How to Choose a Fishing Pack

When you first get into fly fishing, there are certain pieces of gear that are a top priority. These include the rod, reel, line, and flies. You really can’t go fly fishing unless you have them. Once you have the basics, you get into the next tier: things that aren’t an absolute requirement, but are nearly so just because of their usefulness. I would classify a fishing pack as one of these items.

A fishing pack (or fish pack, fly pack, or just pack) is where you store almost everything you bring on the water. Some are bare-bones, only providing enough space for a few flies and small accessories. Others are big enough to carry layers of clothing and serious camera equipment.

The pack you choose depends almost entirely on personal preference. Yes, some packs will obviously be better-built and more durable than others, but for the most part, if you go for a reputable fly fishing brand, all packs will be high-quality enough for the average angler. At that point, it comes down to the style, fit, and features you want.

Here, I’ll cover some common styles and features to consider when choosing your next fishing pack.


We’ll start with style because I think that’s where most people will start when it comes to identifying what they want in a pack. This is not an exhaustive list, as some companies make very unique packs to cover niche situations and preferences. However, a handful of styles will probably cover 90% of packs being used on the water, so I’ll cover those here.

Hip/waist/lumbar pack

This is probably the most common style of fly fishing pack on the market. This style sits at the waist with a hip belt, and often has an optional shoulder sling to give some extra support. With the sling on, the pack usually sits either on the left or right hip of the angler, and without the sling, the pack can be rotated to sit either on a hip, or on the front or back of the waist. There are usually one to three main compartments, with more pockets inside for organization. Many also have a water bottle holder, a place for a net, and areas to hang accessories.

Simms Freestone Hip Pack

Pros of a hip pack

  • Versatile – several ways to wear
  • Extremely easily accessed without removing pack
  • Comfortable

Cons of a hip pack

  • Fly line can easily get caught on it in any position but fully behind the waist
  • Often a more cubic shape, so when filled, can start to sag outward
  • Not as much space as a sling or backpack
  • Sits low, easily submerged while wading

Sling pack

The sling pack is probably pretty close to the hip pack in terms of popularity. I like to think of the sling pack as a happy medium between the backpack (below) and the hip pack. Slings usually have more carrying capacity than a hip pack (but not as much as a backpack), and they’re more accessible than a backpack while on the water (but not as accessible as a hip pack). The sling sits on the back while fishing, but can be swung around under the armpit to get into compartments while still wearing it. Slings usually have one or two main compartments with a handful of other inner and outer pockets for organization. Some have water bottle holders, and most have a place to store your net. The strap that sits on the chest usually also has places to hang accessories.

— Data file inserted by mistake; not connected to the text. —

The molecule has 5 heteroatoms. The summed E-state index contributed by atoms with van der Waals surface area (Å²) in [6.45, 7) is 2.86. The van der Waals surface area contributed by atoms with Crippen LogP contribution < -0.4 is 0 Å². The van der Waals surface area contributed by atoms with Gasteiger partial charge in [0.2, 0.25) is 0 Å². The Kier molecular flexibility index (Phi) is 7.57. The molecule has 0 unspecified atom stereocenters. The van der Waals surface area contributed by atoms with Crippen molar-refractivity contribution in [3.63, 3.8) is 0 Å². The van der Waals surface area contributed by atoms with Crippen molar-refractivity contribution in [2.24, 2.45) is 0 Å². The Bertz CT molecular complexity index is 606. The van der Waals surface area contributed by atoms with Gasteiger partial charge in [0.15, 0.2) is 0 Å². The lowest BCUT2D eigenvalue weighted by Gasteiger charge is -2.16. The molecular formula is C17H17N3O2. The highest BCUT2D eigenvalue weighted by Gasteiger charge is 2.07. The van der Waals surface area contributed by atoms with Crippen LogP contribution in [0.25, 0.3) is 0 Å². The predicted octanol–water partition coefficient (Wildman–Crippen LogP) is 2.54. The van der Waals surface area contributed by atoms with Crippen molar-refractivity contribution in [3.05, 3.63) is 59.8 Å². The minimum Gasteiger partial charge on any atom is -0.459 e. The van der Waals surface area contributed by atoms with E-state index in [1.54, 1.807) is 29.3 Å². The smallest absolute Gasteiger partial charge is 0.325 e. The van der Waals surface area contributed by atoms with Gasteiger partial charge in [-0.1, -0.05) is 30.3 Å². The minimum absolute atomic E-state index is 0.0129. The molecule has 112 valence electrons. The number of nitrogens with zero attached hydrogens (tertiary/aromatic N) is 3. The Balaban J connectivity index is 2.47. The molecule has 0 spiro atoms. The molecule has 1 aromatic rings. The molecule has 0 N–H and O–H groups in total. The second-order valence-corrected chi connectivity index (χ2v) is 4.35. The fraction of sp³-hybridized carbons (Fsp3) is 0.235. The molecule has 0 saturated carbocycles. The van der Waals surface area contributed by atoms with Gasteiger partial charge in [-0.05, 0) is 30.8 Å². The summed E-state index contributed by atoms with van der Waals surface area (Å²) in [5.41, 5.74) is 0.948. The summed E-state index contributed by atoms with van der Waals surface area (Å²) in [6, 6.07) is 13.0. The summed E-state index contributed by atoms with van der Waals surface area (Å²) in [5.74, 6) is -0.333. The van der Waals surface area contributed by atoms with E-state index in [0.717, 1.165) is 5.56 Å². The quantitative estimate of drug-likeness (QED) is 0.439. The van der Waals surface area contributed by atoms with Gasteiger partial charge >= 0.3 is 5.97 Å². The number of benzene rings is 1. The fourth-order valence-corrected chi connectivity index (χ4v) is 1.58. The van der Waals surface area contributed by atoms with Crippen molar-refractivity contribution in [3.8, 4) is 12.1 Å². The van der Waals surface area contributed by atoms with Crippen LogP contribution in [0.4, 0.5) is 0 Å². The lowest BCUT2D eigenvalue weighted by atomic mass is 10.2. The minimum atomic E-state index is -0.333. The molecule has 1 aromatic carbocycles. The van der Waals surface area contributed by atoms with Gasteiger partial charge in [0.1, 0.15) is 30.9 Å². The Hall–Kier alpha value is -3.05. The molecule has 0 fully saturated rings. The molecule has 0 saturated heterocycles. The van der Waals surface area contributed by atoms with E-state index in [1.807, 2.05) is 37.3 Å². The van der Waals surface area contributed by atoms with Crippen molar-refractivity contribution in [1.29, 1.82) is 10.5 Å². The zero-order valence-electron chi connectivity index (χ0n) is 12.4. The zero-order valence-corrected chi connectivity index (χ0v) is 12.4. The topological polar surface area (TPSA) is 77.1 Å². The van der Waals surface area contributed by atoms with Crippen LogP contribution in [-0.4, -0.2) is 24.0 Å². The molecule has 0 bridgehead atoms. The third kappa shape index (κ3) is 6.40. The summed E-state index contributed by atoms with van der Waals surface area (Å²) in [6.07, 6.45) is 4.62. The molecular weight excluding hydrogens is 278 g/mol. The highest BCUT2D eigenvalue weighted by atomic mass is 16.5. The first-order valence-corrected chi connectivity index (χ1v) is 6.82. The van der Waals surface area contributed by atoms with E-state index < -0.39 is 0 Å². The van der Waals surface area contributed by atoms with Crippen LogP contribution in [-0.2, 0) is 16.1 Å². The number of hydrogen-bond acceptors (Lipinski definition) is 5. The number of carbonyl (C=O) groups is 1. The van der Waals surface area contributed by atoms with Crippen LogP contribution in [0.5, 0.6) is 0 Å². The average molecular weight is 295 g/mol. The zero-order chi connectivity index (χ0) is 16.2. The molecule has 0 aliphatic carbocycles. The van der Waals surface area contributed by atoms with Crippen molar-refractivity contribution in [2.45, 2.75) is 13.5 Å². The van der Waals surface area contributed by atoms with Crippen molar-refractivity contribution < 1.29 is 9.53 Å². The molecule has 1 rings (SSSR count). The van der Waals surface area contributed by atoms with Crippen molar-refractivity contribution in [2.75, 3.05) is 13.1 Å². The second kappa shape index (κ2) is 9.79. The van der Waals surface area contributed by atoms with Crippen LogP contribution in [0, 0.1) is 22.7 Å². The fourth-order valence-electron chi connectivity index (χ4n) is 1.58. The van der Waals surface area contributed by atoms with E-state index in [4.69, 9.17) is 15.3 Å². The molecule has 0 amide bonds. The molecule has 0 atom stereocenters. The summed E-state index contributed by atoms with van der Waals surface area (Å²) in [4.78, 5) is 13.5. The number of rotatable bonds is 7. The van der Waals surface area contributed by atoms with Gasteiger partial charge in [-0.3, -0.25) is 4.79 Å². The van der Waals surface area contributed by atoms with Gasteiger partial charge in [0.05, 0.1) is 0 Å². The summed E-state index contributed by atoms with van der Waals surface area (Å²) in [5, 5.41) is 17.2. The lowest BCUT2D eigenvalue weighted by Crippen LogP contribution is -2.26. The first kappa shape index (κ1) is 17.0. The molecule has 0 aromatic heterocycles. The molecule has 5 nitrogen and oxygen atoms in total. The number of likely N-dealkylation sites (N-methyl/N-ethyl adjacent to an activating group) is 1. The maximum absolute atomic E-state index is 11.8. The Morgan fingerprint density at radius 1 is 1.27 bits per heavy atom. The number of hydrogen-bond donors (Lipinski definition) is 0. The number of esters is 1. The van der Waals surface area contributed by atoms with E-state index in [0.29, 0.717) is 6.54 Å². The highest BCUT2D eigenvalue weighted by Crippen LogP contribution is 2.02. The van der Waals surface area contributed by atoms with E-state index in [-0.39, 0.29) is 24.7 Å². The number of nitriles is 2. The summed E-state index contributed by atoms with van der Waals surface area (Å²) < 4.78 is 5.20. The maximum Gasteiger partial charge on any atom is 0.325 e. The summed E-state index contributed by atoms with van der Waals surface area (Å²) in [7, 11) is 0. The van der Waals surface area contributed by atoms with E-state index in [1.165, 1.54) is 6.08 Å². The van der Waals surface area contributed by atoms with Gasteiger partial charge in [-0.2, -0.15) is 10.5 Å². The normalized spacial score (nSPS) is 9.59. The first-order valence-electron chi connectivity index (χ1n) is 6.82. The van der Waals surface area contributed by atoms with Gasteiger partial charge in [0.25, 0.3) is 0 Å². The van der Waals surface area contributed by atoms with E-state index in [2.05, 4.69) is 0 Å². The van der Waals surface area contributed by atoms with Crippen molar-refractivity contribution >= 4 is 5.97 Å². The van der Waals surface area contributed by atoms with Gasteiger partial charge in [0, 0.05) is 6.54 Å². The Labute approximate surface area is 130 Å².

Fishpond Summit Sling Pack

Pros of a sling pack

  • Usually enough space to bring extra layers, food, or a camera
  • Completely out of the way while fishing
  • Easily accessed without removing pack
  • Sits relatively high on the body, harder to submerge

Cons of a sling pack

  • Accessories on the chest strap and accessories on the pack itself cannot be accessed at the same time
  • Not versatile – must be worn a single way
  • Can sometimes cause a dull ache in the shoulder it’s on, when packed full


Most fishermen I know do not use a backpack-style fishing pack. This doesn’t mean backpacks aren’t worth looking into, but they serve specific purposes that the typical angler won’t need on any given day. It’s fairly easy to see what you’re getting into with a backpack. The obvious selling point is space, while sacrificing accessibility. Many feature the things you’d expect in a backpack: water bottle holders, hip pockets, etc.

Orvis Waterproof Backpack

Pros of a backpack

  • By far the most space – can pack everything you’ll need to carry for the day (or waders if you’re hiking in for a while)
  • Completely out of the way while fishing

Cons of a backpack

  • Cumbersome if you don’t actually need the extra space
  • Difficult to access without removing pack
  • Not versatile – must be worn a single way

Chest pack

Chest packs don’t hide what they are: a pack that sits directly on the chest. These packs are often a bit smaller on average than the other styles, which could be what you’re looking for, or looking to avoid, in a pack. Many have places to store accessories on the outside and nets on the back, but it’s harder to find things like a place to store a water bottle.

Fishpond Cross-Current Chest Pack

Pros of a chest pack

  • Very compact and efficient, not cumbersome
  • Sits very high on the body, difficult to submerge
  • Extremely easy to access while fishing
  • Comfortable

Cons of a chest pack

  • Not versatile – must be worn a single way
  • Very little space

One more note about chest packs and backpacks: sometimes they are combined into a single unit, where you have a backpack on the back and a chest pack on the front. This is not a common setup among most anglers, but if you’re considering it, you can use the info above to decide the pros and cons of such a setup.